In view of the evaporation of the objections of the BMA and a large number of doctors to the Government's policy, does my hon. Friend agree that the debate is being drawn up along the following lines, with the Confederation of Health Service Employees, the National Union of Public Employees and the Labour party on one side and the Government, the taxpayers and the patients on the other? My hon. Friend is aware that junior hospital doctors' hours have been a matter of concern for many years. Will she do more to publicise the results of the recent negotiations on that issue?
My hon. Friend is right to say that the Labour party is increasingly losing credibility with patients, the public and the NHS staff because we are seeing concrete achievements by the NHS as the reforms work out in practice. We frequently talk with the BMA about junior doctors' hours. We have agreed to a new deal, with £60 million extra going in to tackle the problems of junior doctors and 500 extra staff. Moreover, we have agreed in full to the pay review body's recommendations on how to fund the doctors' new contracts. Shortly, we shall launch a further information campaign because, to achieve the changes in junior doctors' hours, it is important that the NHS task forces in each region can work with the juniors, managers and consultants to find practical solutions at their particular places of work. We believe that we have seen the end of that problem. We must complete that process.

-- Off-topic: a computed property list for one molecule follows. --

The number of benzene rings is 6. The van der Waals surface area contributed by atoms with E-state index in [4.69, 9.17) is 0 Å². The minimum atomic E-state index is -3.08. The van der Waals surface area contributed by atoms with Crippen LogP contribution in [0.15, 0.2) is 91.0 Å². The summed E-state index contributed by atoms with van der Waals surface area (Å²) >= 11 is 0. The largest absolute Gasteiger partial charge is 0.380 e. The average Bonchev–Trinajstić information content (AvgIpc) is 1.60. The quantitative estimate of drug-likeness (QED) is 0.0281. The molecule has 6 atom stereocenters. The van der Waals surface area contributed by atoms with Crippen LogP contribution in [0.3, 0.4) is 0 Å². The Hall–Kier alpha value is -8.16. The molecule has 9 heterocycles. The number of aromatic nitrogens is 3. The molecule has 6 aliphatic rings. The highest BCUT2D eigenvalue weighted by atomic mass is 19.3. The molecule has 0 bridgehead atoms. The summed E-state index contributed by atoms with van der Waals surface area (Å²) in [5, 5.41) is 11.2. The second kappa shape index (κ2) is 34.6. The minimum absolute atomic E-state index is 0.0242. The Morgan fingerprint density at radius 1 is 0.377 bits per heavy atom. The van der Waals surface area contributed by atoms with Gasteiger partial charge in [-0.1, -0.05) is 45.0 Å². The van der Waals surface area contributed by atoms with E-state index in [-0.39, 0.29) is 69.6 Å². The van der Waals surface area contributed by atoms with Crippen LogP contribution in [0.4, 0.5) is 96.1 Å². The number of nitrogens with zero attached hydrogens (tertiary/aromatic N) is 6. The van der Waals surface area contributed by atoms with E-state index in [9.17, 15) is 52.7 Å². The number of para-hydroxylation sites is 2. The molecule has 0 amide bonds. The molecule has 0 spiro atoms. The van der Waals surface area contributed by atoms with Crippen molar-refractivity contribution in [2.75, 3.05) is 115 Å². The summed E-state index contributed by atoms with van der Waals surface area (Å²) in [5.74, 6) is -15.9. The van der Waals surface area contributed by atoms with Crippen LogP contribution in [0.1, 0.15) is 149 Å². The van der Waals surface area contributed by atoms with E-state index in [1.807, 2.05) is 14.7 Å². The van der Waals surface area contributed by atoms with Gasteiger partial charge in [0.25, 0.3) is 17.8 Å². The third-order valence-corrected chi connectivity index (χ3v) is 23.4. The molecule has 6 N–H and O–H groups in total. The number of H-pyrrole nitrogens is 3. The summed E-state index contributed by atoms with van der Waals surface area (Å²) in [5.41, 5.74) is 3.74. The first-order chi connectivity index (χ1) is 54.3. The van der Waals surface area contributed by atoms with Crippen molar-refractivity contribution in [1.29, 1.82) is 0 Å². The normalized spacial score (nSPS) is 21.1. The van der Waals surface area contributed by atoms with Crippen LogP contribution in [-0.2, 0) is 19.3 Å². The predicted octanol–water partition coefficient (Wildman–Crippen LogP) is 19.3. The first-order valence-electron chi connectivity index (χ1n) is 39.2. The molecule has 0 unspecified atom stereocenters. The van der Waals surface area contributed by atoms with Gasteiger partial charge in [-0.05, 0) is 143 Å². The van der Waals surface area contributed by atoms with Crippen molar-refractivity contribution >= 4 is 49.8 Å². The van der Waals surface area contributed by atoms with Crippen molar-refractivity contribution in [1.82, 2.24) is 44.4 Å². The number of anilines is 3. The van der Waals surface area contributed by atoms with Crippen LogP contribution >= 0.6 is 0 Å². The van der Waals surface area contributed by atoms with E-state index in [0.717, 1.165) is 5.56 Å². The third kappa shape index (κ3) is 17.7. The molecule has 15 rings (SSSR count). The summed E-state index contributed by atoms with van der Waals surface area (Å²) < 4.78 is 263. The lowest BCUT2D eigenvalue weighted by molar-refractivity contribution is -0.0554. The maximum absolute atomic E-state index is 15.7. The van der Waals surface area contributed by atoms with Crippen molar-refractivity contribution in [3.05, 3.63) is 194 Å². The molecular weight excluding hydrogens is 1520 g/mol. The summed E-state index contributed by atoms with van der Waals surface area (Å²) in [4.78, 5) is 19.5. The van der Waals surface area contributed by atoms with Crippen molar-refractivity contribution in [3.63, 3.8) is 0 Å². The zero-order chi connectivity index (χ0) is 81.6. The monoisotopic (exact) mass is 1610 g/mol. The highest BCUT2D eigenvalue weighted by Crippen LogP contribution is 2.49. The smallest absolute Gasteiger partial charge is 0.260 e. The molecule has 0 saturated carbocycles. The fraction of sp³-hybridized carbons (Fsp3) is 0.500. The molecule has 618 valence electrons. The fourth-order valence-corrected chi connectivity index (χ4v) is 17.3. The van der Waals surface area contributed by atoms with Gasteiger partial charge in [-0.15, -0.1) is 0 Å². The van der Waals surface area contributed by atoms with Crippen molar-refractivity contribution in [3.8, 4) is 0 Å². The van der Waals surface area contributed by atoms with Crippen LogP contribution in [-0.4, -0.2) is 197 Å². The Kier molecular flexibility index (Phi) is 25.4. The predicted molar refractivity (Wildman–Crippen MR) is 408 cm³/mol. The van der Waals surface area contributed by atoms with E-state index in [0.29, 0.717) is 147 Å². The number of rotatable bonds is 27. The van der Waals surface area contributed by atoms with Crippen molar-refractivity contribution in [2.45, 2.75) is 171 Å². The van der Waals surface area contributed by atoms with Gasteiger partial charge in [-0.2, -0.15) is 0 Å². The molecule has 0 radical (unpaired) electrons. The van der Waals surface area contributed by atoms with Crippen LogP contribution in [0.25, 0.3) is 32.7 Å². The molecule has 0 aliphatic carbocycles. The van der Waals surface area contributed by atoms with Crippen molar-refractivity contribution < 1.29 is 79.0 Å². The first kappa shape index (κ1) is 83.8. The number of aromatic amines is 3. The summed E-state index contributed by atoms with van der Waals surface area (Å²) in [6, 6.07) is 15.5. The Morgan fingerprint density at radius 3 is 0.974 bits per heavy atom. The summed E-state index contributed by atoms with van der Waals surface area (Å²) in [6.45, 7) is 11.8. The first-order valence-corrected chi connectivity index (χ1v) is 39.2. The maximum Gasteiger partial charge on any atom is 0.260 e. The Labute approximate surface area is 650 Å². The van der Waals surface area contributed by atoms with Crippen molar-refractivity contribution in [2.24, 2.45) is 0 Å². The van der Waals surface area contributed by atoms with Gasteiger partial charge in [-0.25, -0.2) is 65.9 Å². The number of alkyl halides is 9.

Does the Minister realise that there is great disquiet among doctors about the slow implementation of an improvement in their hours and conditions? In that context, will she look at the pooling system that applies to GP contracts, because many GPs have improved their work in terms of cervical smears and other tests in preventive medicine, but have ended up worse off as a result?
The number of hours a week worked by juniors has come down by about 10 hours since the Labour party was in power. In the past year, the number of those contracted to be on duty for more than 83 hours has halved, but we must go much further. Above all, we must move junior doctors on to a shift system so that they do not work more than 60 hours, coming down to 56 hours in the most intensive posts. We now have an agreement from all those concerned—the colleges, consultants, juniors and the health service—and we must find practical arrangements in each working unit to complete the task.